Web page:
Ex-DePaul Standout (Deason) Smith in Unbelievable Shape
July 20, 2012
CHICAGO – For all of you fitness fanatics out there, former three-sport DePaul athlete Lindsey (Deason) Smith is your Wonder Woman.
She is among the fittest females on this planet after competing in her fourth consecutive Crossfit Games July 12-15 at the Home Depot Center sports complex in Carson, Calif.
The unbelievably demanding sport of CrossFit athletics might be described as a triathlon on steroids.
Instead of an opening ceremony, the 2012 CrossFit Games got underway with a triathlon that included a 750-meter ocean swim, an 8K bicycle race in soft sand and an 11K race in the mountains.
Triathlon athletes train six months for their grueling sport. Smith and her fellow CrossFit athletes from all over the world had no idea this would be their first event.
Triathletes take a month to recover. Smith & Co. rested for one hour before confronting a U.S. Marines obstacle course at Camp Pendleton.
With the guys in fatigues looking on in admiration, the CrossFit athletes turned in some final times that matched the fastest clocking of the best marines.
After a day of rest, the Saturday schedule commenced with a 300-yard shuttle. Then, these fitness fanatics did five rope climbs of 25 feet and pushed a blocking sled the length of a football field 20 yards at a time.
Those who complete these events the fastest wind up with the highest overall finish.
Following a two-hour recovery period, the 5-foot, 11-inch Smith lifted 140 pounds from ground to shoulder level and had her load increased by 10 pounds every 30 seconds. She lasted until 220 pounds and came in fourth.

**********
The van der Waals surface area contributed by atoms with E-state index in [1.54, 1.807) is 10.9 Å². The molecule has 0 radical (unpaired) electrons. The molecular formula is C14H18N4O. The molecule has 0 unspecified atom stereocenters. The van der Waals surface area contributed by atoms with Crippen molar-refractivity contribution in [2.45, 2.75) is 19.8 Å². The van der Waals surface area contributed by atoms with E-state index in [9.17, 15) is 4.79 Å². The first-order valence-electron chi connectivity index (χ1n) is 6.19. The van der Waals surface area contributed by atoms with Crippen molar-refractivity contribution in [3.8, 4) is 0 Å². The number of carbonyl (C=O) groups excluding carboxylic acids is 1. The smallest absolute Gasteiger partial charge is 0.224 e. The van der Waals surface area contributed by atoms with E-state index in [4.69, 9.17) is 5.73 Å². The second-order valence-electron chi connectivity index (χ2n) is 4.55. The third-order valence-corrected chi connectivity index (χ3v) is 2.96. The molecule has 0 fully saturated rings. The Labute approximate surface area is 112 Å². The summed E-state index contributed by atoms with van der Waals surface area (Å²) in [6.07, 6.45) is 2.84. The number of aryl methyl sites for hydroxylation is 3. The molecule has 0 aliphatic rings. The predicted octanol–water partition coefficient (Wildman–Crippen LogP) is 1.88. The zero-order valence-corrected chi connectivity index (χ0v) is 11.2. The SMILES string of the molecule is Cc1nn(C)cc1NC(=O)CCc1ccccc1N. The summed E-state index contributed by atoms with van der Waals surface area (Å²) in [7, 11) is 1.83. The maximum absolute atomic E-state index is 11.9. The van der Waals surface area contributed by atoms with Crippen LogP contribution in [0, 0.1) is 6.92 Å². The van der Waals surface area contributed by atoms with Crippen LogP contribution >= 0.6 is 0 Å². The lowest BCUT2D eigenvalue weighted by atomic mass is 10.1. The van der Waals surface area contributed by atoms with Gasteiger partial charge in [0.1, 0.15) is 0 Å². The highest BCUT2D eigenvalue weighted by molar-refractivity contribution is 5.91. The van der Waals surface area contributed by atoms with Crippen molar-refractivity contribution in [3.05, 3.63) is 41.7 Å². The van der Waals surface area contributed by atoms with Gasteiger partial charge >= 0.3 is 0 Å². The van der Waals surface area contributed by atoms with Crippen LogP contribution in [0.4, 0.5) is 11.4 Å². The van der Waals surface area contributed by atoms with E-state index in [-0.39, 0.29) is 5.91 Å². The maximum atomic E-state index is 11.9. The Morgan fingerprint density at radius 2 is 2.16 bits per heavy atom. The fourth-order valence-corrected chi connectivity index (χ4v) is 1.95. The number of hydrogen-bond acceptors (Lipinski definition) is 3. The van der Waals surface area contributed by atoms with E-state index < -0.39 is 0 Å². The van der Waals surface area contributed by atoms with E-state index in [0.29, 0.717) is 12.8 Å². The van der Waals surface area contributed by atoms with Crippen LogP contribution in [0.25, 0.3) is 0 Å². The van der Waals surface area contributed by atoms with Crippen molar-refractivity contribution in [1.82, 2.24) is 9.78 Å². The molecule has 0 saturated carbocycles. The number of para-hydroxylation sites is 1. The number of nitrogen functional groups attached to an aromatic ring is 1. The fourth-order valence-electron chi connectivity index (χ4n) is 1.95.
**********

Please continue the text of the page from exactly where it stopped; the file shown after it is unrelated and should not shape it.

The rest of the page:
Here was the final event of the day:
10 overhead weightlifting squats at 105 pounds
“This was one of the most difficult challenges because of the triathlon,” said Smith, who qualified for her first CrossFit Games in 2009 and finished fifth. “I had never done an event longer than two hours.
“Since 2009, the sport has really grown and the level of competition has risen quickly. It began with competitors from our country only and has expanded to include athletes from all over the world.
“Of the three women who stood on the awards podium in 2009---none of them qualified for the Games this year. The 2012 female winner was from Iceland.
The 29-year-old Smith was 12th in 2010, 16th last year and 21st this year.
“I feel like I’ve gotten better each year,” she said. “Finishing 21st this year is better than finishing fifth in 2009. It’s No. 21 in the world.”
Smith graduated DePaul in 2006 as the top goalkeeper of all time in women’s soccer. She is currently tied with Morgan Celaya for the career record in games played (80) and holds the season record in goals against average (0.83 in 2003). She is second in career saves and career GAA.
She played on the Blue Demon women’s basketball team in 2002-03 and 2003-04 with Khara Smith, Sarah Kustok, Jenni Dant, Charlene Smith and Ashley Luke.
“I am so excited about coach (Doug) Bruno and the Olympics,” Smith said about the Blue Demon women’s basketball coach going to London as an assistant coach on the USA Women’s Olympic Team. “That is such an honor that he has earned.”
As a graduate student in the 2005-06 school year, Smith set the DePaul indoor track season record in the pentathlon and the outdoor season school record in the pentathlon.
“What I loved about DePaul was being in Chicago and enjoying everything it has to offer with its culture, festivals, parades and marathons,” Smith said. “The athletic department was so close and you felt the strong support all across the board. The men’s soccer players and softball players came to all of our soccer games.
“Getting to know Jeanne (Athletic Director Jean Lenti Ponsetto) was one of my best experiences. At big universities, the athletic director doesn’t know every face like Jeanne does. I feel like I could knock on her door today, walk into her office and we’d have the best talk.”